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2 spheres connected by wire, find tension

  1. Aug 27, 2010 #1
    1. The problem statement, all variables and given/known data
    2 conducting spheres of radius r=0.5cm are connected by a long thin piece of conducting wire of length L=2metres. A charge of 60 micro Coulombs is put onto one of the spheres, find the tension T in the wire. Assume the charge is evenly distributed along the surface of the two spheres.


    2. Relevant equations
    [tex]F=k_{e}\frac{Qq}{r^2}[/tex]
    [tex]Q=30\mu C[/tex]
    Q is 30 micro Coulombs because I assumed that the charge would distribute evenly onto the surface of both spheres.
    3. The attempt at a solution
    This question was in the Gauss Law chapter of my book however I didn't use Gauss Law for this one.
    I said
    [tex]F_{12}=k_{e}\frac{Q^2}{L^2}[/tex]
    [tex]F_{21}=-F_{12}[/tex]
    So according to me each sphere is "pulling" the rope in opposite directions to produce a combined force of
    [tex]F=2F_{12}[/tex]
    The tension in the wire must balance this force otherwise it will break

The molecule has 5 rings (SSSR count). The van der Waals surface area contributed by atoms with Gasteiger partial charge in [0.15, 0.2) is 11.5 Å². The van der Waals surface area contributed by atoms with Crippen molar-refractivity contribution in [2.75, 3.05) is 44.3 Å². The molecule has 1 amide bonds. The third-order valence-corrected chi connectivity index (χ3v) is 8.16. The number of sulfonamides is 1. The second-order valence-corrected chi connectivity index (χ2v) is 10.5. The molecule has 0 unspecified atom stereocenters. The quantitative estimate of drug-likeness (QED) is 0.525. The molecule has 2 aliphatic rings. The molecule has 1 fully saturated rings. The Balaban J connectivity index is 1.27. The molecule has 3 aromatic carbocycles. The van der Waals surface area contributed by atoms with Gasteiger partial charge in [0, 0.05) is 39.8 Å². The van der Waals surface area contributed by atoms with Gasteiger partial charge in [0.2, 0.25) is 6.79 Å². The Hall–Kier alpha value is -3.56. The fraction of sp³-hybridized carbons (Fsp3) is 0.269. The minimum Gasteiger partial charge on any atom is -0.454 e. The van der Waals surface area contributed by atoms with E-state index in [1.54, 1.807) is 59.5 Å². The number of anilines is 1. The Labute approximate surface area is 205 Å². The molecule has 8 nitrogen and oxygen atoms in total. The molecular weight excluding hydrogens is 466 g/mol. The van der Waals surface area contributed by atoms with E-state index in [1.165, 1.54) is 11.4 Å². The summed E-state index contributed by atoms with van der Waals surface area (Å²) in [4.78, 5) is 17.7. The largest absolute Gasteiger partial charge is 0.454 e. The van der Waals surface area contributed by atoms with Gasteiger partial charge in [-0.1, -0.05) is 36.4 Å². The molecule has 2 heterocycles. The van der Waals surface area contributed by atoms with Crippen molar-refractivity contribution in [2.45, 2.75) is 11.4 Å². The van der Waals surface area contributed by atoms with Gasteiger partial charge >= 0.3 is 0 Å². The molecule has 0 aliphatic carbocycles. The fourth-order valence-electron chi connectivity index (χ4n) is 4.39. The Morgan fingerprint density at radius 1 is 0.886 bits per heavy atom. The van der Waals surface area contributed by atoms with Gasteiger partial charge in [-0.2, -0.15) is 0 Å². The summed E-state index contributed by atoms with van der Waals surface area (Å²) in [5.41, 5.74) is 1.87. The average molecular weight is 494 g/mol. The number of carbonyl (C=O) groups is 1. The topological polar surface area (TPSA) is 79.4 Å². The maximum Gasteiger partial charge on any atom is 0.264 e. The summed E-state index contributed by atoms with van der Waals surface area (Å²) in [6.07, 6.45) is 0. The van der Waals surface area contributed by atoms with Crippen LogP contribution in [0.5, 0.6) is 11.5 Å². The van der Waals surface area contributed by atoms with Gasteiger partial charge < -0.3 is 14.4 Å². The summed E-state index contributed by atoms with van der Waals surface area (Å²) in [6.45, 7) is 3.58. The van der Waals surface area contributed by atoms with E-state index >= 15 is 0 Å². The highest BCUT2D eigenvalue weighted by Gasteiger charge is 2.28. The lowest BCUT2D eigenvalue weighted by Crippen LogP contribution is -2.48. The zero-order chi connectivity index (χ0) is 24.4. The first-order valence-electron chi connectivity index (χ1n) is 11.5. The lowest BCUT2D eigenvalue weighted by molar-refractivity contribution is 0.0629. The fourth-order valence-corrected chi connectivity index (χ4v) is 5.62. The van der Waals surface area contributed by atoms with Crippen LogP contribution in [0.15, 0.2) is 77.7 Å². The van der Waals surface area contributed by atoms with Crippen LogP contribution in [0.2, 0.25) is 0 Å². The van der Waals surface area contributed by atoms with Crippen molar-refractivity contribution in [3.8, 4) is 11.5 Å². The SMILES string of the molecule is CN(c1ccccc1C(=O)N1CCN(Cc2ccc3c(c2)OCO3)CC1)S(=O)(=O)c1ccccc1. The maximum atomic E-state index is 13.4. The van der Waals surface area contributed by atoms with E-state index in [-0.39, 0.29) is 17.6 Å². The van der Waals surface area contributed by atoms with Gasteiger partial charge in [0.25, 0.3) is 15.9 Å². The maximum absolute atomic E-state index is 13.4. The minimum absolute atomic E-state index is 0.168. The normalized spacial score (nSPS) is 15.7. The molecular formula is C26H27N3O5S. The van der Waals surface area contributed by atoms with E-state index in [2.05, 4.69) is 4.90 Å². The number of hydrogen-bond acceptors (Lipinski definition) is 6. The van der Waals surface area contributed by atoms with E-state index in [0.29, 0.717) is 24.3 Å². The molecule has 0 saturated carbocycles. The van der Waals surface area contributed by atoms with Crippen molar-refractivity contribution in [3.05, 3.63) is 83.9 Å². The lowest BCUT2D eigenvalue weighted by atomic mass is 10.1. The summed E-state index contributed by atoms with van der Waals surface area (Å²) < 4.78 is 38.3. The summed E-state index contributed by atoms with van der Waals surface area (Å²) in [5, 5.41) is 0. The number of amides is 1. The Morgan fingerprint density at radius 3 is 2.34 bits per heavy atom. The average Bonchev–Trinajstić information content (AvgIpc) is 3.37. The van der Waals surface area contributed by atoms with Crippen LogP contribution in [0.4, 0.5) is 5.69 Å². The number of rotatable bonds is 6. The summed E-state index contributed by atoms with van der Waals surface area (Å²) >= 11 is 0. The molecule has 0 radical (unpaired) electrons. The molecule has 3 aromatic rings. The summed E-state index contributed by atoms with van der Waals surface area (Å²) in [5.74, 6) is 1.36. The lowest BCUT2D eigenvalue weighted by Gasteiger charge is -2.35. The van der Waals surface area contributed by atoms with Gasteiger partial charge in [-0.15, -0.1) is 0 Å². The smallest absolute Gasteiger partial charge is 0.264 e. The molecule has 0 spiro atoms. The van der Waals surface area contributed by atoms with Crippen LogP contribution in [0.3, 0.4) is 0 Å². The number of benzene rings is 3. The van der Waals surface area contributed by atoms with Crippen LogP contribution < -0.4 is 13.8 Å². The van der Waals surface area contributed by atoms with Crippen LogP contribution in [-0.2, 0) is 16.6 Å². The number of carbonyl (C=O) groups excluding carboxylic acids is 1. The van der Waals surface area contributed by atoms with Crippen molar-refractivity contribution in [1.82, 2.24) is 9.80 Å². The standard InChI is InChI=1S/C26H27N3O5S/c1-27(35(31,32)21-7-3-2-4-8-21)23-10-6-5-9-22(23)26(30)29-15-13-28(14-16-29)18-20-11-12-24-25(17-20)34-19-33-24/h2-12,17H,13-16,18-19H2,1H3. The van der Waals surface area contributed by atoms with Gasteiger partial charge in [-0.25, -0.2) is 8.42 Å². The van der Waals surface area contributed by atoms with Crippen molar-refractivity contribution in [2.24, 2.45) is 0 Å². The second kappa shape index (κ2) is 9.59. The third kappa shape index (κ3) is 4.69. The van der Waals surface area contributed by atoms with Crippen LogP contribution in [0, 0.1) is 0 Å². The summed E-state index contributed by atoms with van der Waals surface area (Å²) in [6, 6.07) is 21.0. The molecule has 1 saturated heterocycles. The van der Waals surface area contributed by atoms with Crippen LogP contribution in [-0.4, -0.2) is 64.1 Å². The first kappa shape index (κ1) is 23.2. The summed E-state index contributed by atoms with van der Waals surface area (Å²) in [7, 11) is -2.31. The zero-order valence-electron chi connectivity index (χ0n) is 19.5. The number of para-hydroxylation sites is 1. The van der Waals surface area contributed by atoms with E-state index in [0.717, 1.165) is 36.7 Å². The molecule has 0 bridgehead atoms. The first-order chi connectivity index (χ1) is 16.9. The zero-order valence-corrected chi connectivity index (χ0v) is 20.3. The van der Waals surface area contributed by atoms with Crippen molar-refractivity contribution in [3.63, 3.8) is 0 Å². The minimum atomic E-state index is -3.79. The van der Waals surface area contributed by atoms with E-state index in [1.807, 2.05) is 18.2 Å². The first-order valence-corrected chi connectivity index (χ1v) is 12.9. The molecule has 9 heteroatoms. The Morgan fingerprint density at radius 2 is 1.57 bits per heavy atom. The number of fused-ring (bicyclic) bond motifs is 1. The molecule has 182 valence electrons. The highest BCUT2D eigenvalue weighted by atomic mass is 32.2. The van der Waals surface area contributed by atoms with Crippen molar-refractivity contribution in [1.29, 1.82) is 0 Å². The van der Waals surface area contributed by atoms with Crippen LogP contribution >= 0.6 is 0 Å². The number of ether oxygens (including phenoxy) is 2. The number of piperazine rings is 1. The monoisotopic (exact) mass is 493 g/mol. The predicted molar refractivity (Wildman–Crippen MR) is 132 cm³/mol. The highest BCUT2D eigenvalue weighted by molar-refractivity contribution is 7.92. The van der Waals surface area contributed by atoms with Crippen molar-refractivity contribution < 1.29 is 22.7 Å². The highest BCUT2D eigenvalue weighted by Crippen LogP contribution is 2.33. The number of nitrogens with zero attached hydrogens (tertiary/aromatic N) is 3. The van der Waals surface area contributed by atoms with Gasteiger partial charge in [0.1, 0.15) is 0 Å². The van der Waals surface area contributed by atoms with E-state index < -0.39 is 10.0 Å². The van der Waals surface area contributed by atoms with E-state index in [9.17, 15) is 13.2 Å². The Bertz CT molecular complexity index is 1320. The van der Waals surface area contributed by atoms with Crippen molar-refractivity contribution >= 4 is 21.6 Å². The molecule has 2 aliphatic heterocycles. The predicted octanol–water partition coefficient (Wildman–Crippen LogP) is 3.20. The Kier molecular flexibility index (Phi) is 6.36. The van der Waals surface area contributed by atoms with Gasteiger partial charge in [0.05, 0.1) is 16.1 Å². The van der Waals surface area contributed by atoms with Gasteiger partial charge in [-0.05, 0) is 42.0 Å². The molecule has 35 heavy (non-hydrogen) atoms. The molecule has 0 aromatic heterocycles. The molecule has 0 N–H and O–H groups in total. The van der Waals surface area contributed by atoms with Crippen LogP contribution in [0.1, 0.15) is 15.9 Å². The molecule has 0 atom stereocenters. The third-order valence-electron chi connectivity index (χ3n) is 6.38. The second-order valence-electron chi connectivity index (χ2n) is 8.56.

So
    [tex]F_{wire} = F=4N[/tex]
    However the answer gives 2 Newtons which I cant convince myself is right because each sphere is contributing its own force on the string.
     
  2. jcsd
  3. Aug 27, 2010 #2

    Doc Al

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    Staff: Mentor

    You are misunderstanding how tension is created. To create a tension F in a rope, for example, both ends must be pulled with the force F. The tension in the rope--or wire--is the force with which it pulls. The rope pulls each sphere with a force F, thus the tension is F, not 2F.
     
  4. Aug 27, 2010 #3
    OK thanks for that. I suppose one way of looking at it would be to consider the forces on one of the spheres, there is only the electric force and the tension, for the sphere to remain where it is these forces would have to be equal.

    How about the case when the force is different on each end? What would be the tension then?

    I always thought of tension as a mass suspended by a string with the string pulling up with the same force as the mass is pulling down.
     
  5. Aug 27, 2010 #4

    Doc Al

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    Staff: Mentor

    Sounds good.

    If the external forces on the spheres were different, you'd have to calculate the tension based on the net force and acceleration. But there would be a single tension throughout the rope, assuming it's massless.

    Good, that works. Realize that whatever's connected to the other end of the rope--the ceiling, perhaps--is also pulling up with the same force.
     
  6. Aug 27, 2010 #5
    Thanks for clearing that up, the bit at the end was what I was missing - the ceiling is pulling up with the same force.
     
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